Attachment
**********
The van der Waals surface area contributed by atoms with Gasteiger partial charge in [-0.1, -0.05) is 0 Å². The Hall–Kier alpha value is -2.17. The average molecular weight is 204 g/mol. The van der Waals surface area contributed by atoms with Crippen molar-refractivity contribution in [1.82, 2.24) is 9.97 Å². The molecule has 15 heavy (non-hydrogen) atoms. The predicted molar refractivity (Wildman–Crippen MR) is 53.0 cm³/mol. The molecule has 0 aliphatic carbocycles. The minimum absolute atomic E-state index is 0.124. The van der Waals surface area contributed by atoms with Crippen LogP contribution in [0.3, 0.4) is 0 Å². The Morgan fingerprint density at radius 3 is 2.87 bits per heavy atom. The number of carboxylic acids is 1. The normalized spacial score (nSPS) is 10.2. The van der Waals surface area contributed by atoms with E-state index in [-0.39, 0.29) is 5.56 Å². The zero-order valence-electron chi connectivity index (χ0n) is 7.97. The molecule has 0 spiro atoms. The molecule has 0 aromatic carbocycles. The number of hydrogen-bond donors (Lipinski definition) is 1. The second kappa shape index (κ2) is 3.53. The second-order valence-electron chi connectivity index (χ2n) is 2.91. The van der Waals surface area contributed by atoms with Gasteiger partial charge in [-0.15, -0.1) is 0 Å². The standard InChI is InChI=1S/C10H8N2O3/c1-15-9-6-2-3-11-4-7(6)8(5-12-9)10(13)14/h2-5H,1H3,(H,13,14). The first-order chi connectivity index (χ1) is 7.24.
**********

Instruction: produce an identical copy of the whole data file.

The van der Waals surface area contributed by atoms with Gasteiger partial charge in [-0.1, -0.05) is 0 Å². The Hall–Kier alpha value is -2.17. The average molecular weight is 204 g/mol. The van der Waals surface area contributed by atoms with Crippen molar-refractivity contribution in [1.82, 2.24) is 9.97 Å². The molecule has 15 heavy (non-hydrogen) atoms. The predicted molar refractivity (Wildman–Crippen MR) is 53.0 cm³/mol. The molecule has 0 aliphatic carbocycles. The minimum absolute atomic E-state index is 0.124. The van der Waals surface area contributed by atoms with Crippen LogP contribution in [0.3, 0.4) is 0 Å². The Morgan fingerprint density at radius 3 is 2.87 bits per heavy atom. The number of carboxylic acids is 1. The normalized spacial score (nSPS) is 10.2. The van der Waals surface area contributed by atoms with E-state index in [-0.39, 0.29) is 5.56 Å². The zero-order valence-electron chi connectivity index (χ0n) is 7.97. The molecule has 0 spiro atoms. The molecule has 0 aromatic carbocycles. The number of hydrogen-bond donors (Lipinski definition) is 1. The second kappa shape index (κ2) is 3.53. The second-order valence-electron chi connectivity index (χ2n) is 2.91. The van der Waals surface area contributed by atoms with Gasteiger partial charge in [-0.15, -0.1) is 0 Å². The standard InChI is InChI=1S/C10H8N2O3/c1-15-9-6-2-3-11-4-7(6)8(5-12-9)10(13)14/h2-5H,1H3,(H,13,14). The first-order chi connectivity index (χ1) is 7.24.